Paul's final description of himself in v. 1, "set apart for the gospel of God," may allude to his being set aside for his great apostolic task even from "the womb of his mother" (cf. Gal. 1:15). See, e.g., Bruce, Cranfield. In the Galatians passage, Paul uses κλητός to refer to his calling on the Damascus Road and ἀφορίζω for his being "set apart" for this task even from his mother's womb (Paul here alludes to Jeremiah's famous description of his call; cf. Jer. 1:5). But the word order here makes it more likely that the "set apart" clause is simply a further definition of "called." The "effectual dedication that occurred in the actual call to apostleship" (Murray; cf. also Meyer). Some commentators (Zahn; Barrett; Nygren; Black; Fitzmyer) think the word ἀφορίζω may contain a play on the supposed root of "Pharisee," פָּרַשׁ: while thinking himself "separated" as a Pharisee, Paul now realizes that it is only in Christ that he has become truly "separated." But Cranfield is right to dismiss such an interpretation as improbable. Even less probable is the implicit law/gospel contrast Nygren sees in these words. The verb is used in the LXX of God's "separating" and calling of Israel from among other nations (Lev. 20:26) and in Acts 13:2 of the "setting apart" of Barnabas and Saul for missionary service. Similarly, Paul, as a "called apostle," has been set aside by God for a special purpose in God's plan for history. Paul here specifies this purpose with the words "for Gk. εἰς, with a telic sense. the gospel of God." "Gospel" here might denote the activity of preaching the gospel (cf. TEV: "called by God to preach the Good News"), or it might simply refer to the message of the gospel itself. Zahn; Murray. εὐαγγέλιον is a typically Pauline word—60 of the 76 NT occurrences are his. Since the LXX never uses the word with theological significance, some have argued that the NT usage must be derived from the use of the term in the imperial cult (e.g., U. Becker, NIDNTT II, 109). However, although the term may have had such allusions for Paul and his readers, its derivation from such a source is unlikely. Rather, the use of the term in the NT should be traced to the verb בָּשַׂר ("bring good news"), used in the OT to describe the eschatological victory of Yahweh (Joel 2:32; Nah. 1:15; Isa. 40:9; 42:7; 60:6; 61:1 [cf. Luke 4:18]) (see esp. P. Stuhlmacher, Das paulinische Evangelium. I: Vorgeschichte [FRLANT 95; Göttingen: Vandenhoeck & Ruprecht, 1968], pp. 152-53, 177-79, 204-6; also R. P. Martin, ISBE II, 530). The noun in the NT denotes the "good news" of the saving intervention of God in Christ, referring usually to the message about Christ (1 Cor. 15:1; Gal. 1:11; 2:2) and, by extension, to the act of preaching that message (1 Cor. 9:14 [second occurrence]; 2 Cor. 2:12; 8:18; Phil. 1:5[?]; 4:3[?]). What makes a decision difficult is that the dynamic sense fits well with v. 1 but badly with vv. 2-3, while the more static connotation suffers from just the reverse problem. Cranfield suggests that the word contains both connotations here. This is certainly on the right track, but perhaps we can refine this suggestion further. Paul uses "gospel" so generally in some contexts (cf. Rom. 1:9; Phil. 1:27; Eph. 3:6; 6:19) that it becomes functionally equivalent to "Christ" or God's intervention in Christ. In other words, Paul can sometimes expand the scope of "gospel" to include the very events of which the message speaks. God's sending his Son for the salvation of the world is itself "good news." Since the context makes it difficult to choose either the active or the static sense alone, there is good reason to adopt this broad meaning of the word here. In saying that he has been "set apart for the gospel of God," then, Paul is claiming that his life is totally dedicated to God's act of salvation in Christ—a dedication that involves both his own belief in, and obedience to, that message as well as his apostolic proclamation of it. With this meaning, "of God" probably can be paraphrased "sent by God." E.g., the genitive would be subjective. See Turner, 211; BDF 163; H. Schlier, "Εὐαγγέλιον in Römerbrief," in Wort Gottes in der Zeit (für K. H. Schelkle) (ed. H. Feld and J. Nolte; Düsseldorf: Patmos, 1973), p. 128. Close to this sense is the "source" genitive suggested by Murray and Cranfield. S-H argue for a "general" genitive, which would include "all aspects ... in which the Gospel is in any way related to God." This genitive addition should not be overlooked. As L. Morris has reminded us, Romans is ultimately a book about God: how he acted to bring salvation, how his justice is preserved, how his purposes are worked out in history, how he can be served by his people.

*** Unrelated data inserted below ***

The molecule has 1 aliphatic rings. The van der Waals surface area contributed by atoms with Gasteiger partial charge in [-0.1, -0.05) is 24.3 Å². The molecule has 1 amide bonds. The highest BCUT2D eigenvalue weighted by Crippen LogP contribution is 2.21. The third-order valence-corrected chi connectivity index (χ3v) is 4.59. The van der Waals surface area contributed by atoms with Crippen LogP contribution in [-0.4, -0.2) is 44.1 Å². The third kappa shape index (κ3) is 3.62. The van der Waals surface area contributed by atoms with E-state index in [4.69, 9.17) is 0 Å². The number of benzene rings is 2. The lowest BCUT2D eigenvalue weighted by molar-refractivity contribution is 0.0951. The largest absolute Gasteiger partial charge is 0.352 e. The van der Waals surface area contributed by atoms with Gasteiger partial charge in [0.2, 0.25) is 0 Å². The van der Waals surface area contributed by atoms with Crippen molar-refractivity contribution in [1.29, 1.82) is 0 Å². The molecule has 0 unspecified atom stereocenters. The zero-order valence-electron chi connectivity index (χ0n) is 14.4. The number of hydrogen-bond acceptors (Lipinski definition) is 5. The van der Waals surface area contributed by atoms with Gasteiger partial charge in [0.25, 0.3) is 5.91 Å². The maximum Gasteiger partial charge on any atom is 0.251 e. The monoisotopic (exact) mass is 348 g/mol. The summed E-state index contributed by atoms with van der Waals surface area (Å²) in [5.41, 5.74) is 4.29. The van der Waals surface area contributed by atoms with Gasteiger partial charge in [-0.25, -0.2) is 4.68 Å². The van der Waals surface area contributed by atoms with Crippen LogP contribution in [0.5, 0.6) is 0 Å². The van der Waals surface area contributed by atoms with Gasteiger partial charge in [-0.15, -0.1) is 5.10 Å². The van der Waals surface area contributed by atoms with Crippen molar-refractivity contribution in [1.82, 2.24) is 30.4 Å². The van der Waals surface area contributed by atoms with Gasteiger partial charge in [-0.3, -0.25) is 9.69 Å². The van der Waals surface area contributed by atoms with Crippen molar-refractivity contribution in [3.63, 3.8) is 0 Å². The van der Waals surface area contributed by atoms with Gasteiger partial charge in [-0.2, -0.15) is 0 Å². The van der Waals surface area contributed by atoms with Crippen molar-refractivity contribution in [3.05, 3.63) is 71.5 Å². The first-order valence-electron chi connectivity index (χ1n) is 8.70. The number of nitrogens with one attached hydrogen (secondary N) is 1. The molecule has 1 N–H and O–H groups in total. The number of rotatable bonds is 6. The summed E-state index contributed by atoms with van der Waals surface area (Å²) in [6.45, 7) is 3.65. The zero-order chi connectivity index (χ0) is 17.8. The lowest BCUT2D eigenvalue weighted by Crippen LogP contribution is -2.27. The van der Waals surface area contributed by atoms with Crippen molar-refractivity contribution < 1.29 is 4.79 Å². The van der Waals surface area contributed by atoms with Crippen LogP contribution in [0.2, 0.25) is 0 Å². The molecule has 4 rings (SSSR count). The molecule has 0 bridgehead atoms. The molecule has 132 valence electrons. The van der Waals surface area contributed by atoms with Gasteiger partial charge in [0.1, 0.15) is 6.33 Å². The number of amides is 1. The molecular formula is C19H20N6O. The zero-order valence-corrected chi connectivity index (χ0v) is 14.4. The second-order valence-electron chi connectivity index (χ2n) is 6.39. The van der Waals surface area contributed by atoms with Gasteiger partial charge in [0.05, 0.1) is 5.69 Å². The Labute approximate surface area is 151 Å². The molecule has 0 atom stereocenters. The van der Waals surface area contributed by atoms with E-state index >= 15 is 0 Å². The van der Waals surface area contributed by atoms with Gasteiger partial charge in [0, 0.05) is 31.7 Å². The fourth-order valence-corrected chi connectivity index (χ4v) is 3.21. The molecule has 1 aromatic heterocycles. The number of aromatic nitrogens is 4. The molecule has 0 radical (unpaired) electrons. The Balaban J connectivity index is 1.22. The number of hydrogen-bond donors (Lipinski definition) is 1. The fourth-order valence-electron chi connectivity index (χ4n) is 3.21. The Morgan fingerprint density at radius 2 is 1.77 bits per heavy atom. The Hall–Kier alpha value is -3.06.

2 In a relative clause dependent on "gospel" (euangelion), Paul further defines the gospel as something promised in the OT. In a manner typical of Paul's emphasis throughout Romans, he draws a line of continuity between the new work of God in his Son, the content of the gospel (vv. 3-4), and the OT. By adding the redundant "ahead of time" to the verb "promise," In the Greek we have the rare compound verb προεπαγγέλλομαι (its only other NT occurrence is in 2 Cor. 9:5), where the prefixed preposition πρό accentuates the temporal priority connoted already by the simple verb. Paul emphasizes the temporal sequence of promise and fulfillment. He therefore touches on what will become two key themes in Romans: the promise (cf. Rom. 4), and the grounding of God's salvific revelation in his previous purposes and work. Greek words beginning with πρό are especially prominent in the book. The "prophets" through whom God promised the gospel include men like Moses (cf. Acts 3:21-22) and David (cf. Acts 2:30), in addition to those we would ordinarily classify as "prophets" per se. In Paul's perspective, as Luther puts it, "Scripture is completely prophetical." The phrase "holy Scriptures" Gk. γραφαῖς ἁγίαις. The phrase may correspond to the rabbis' כִּתְבֵי הַקֹּדֶשׁ (Str-B, 3.14). The anarthrous phrase is not, of course, indefinite (one "holy Scriptures" as opposed to others) but continues the style employed in v. 1 (Cranfield). Others take the anarthrous construction to have a qualitative force (S-H; Murray). The tendency to omit articles after prepositions (cf. BDF 255) could also play a role. occurs only here in Paul. Paul uses the plural γραφαί ("Scriptures") four other times (Rom. 15:4; 16:26 [v.l.]; 1 Cor. 15:3, 4). It is doubtful whether Paul has any particular OT passages in mind here; his purpose is general and principial, to allay possible suspicion about "his" gospel as new and innovative by asserting its organic relationship to the OT.